Daughters of Doubt and Eyerolling

Month: June 2023

Quick ARC Reviews – June 2023

One Litsy.com member started #JuneOfARC and I tried to read as many ARCs as possible. I managed more than three, but haven’t written up reviews for the other ones yet.

Molly Molloy and the Angel of Death by Maria Vale, published 04 April 2023.

Death accidentally picks the wrong soul and Molly Molloy lives. From now on Molly can see Death and interact with him. Death is depicted as going with the time on Earth but with the comic relief of no education and no clue about the world he wants to live in whatsoever, i.e. he writes everything phonetically, doesn’t know how modern amenities work. A love story between the two of them ensues, including a very fast-forward to several years on.

I'm certain my love for the funny stories about Death by either Pratchett or Christopher Moore had an influence on my perception of this rather lukewarm rom-com.  

1/5 Harpy Eagles

The Curious Kidnapping of Nora W by Cate Green, expected publication 01 August 2023.

Nora is about to become the oldest person on the planet. Her great-granddaughter is planning her Guinness World Record party, but Nora doesn’t want a party. Nora wants to leave the care home she lives in. She might be frail, but manages to get a family member to sign off on her paperwork and Nora goes to live with her carer Arifa, another woman who has survived a war.

A story about survival, about family and friendship. I enjoyed this slow story, but it took me some time to get used to the writing style and the POVs of the three women.

3/5 Harpy Eagles

Perilous Times by Thomas D Lee, published 25 May 2023.

The author clearly knows a lot about the Arthurian Legend. I liked the idea of the book, the knights of the Round Table being resurrected whenever the realm is in peril, which this time means a dystopian Britain suffering from climate change.

I had the feeling that the plot suffered from all the commentary on climate change, gender identity, sexual orientation and racism. It bogged the story down and made sticking to the book very hard for me. It was very easy to put the ARC away and similarly very hard to pick it up again.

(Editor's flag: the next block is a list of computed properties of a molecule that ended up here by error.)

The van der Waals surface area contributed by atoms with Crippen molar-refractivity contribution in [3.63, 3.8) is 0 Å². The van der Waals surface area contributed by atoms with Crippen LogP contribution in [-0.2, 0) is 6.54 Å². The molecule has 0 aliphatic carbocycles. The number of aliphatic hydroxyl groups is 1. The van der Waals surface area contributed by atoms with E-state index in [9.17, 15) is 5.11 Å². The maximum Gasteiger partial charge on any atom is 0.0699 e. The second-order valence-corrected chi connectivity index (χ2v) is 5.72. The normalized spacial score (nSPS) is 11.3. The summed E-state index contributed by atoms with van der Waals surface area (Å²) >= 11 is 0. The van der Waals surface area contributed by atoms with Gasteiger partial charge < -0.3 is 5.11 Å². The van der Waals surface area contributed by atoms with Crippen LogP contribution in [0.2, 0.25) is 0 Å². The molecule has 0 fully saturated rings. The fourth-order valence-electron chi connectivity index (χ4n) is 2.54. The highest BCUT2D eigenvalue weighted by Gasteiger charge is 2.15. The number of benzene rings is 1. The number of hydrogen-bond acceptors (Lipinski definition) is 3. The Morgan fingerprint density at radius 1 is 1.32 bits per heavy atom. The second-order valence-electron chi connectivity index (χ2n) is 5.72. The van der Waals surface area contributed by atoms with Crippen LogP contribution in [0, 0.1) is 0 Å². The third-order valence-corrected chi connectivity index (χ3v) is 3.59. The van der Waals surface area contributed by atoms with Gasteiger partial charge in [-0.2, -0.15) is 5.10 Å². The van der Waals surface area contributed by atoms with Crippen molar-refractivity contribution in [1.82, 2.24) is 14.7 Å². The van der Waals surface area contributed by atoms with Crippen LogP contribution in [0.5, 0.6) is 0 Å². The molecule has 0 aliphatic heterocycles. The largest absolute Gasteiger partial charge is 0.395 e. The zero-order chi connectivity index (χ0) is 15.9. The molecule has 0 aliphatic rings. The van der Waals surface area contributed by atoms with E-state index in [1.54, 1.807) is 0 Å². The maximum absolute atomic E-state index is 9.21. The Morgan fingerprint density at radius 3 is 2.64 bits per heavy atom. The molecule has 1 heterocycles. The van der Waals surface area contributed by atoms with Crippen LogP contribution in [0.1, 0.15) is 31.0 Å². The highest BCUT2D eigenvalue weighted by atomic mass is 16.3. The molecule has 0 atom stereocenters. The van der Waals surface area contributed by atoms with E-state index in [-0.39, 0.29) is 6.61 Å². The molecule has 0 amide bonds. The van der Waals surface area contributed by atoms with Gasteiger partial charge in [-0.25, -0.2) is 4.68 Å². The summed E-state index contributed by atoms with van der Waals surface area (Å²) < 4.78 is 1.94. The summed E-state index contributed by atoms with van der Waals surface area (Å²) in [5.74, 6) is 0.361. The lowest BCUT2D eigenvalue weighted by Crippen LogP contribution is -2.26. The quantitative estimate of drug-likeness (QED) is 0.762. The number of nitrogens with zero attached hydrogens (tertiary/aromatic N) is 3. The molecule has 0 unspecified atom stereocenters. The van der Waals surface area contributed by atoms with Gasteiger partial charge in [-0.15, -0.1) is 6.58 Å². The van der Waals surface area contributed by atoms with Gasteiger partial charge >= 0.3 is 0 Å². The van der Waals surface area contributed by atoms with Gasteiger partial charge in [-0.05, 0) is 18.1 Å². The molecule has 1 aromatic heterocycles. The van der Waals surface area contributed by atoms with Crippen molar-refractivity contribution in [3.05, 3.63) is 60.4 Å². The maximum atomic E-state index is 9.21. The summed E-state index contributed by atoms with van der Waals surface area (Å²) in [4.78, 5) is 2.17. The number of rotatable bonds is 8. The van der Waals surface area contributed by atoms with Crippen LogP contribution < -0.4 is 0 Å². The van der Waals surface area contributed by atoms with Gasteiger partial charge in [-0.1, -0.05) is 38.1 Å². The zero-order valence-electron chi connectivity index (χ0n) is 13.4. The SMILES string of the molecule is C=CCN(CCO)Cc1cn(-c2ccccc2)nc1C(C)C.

2/5 Harpy Eagles

Nive Cover, But…

Shanghai Immortal by A.Y. Chao, published 01 June 2023.

As a contestant for the most stunning cover 2023 this novel is in the lead. I applied for the ARC especially because the cover caught my attention. Yet, the story behind the cover and the interesting blurb didn’t deliver.

Shanghai Immortal seems to defy all genres that I would have assigned to it, is it an adult (urban) fantasy with Chinese mythology elements or a paranormal mystery/paranormal romance?

I’m not sure what this book’s genre actually is, but it read too modern for a story set in the Jazz Age. The MC, Lady Jing, acted like a spoiled teenager rather than a nearly 100-year-old immortal princess/half-vampire-half-fox-spirit with ties to two high courts of the mythical realm. Lady Jing is acting up just for the sake of annoying everyone around her, which shows how the author is using Jing’s childhood trauma as a plot device, it’s the only reason given for Jing’s behaviour. Furthermore, Jing doesn’t listen to the advice from the people around her, which the author tries to hide under the cloak of the “miscommunication trope”.

Where Lady Jing is presented as the anti-hero hero who wants to prevent the theft of a certain dragon pearl from the King of Hell, the secondary characters are depicted as typical paste-board romance novel characters. There’s the uber-beautiful bestie and her love-interest. There is the overly protective, yet obnoxiously annoying father-figure and his cronies, the “turd for brain bitches” who have been bullying Jing all her life, there is an avuncular figure who we get to see two three times but they have to make the deus-ex-machina work, and there is the handsome, clueless and hard to crack mortal love-interest.

Ugh! I thought I’d get an Urban Fantasy with Chinese Mythology woven into it not a hot mess of a story that I’d rank as a bland romance story that has the maturity level somewhere between middle-grade and YA. It definitely isn’t an adult paranormal/mythological urban fantasy mystery.

2/5 Harpy Eagles

For the First Time, Again

For the First Time, Again by Sylvain Neuvel, published 18 April 2023.

Short, because spoiler free, review about the conclusion to the Take Them to the Stars trilogy.

The 102nd Kibsu, Aster, has to continue what her foremothers started. The orphaned teenager is being chased by the US military and Alien Trackers. The only guidance she has is an old diary. With help from a very unexpected corner, she tries her best to continue her legacy.

In between Aster’s story there are short chapters going back to the beginning of the Kibsu, to the first of the one hundred and how it all started.

It’s a fast-paced book about destiny and fulfilling one’s purpose in life, full of pop-culture references of the 1990s and early 2000s. I enjoyed this as much as the other books in the series and Neuvel’s Themis Files trilogy.

4/5 Harpy Eagles

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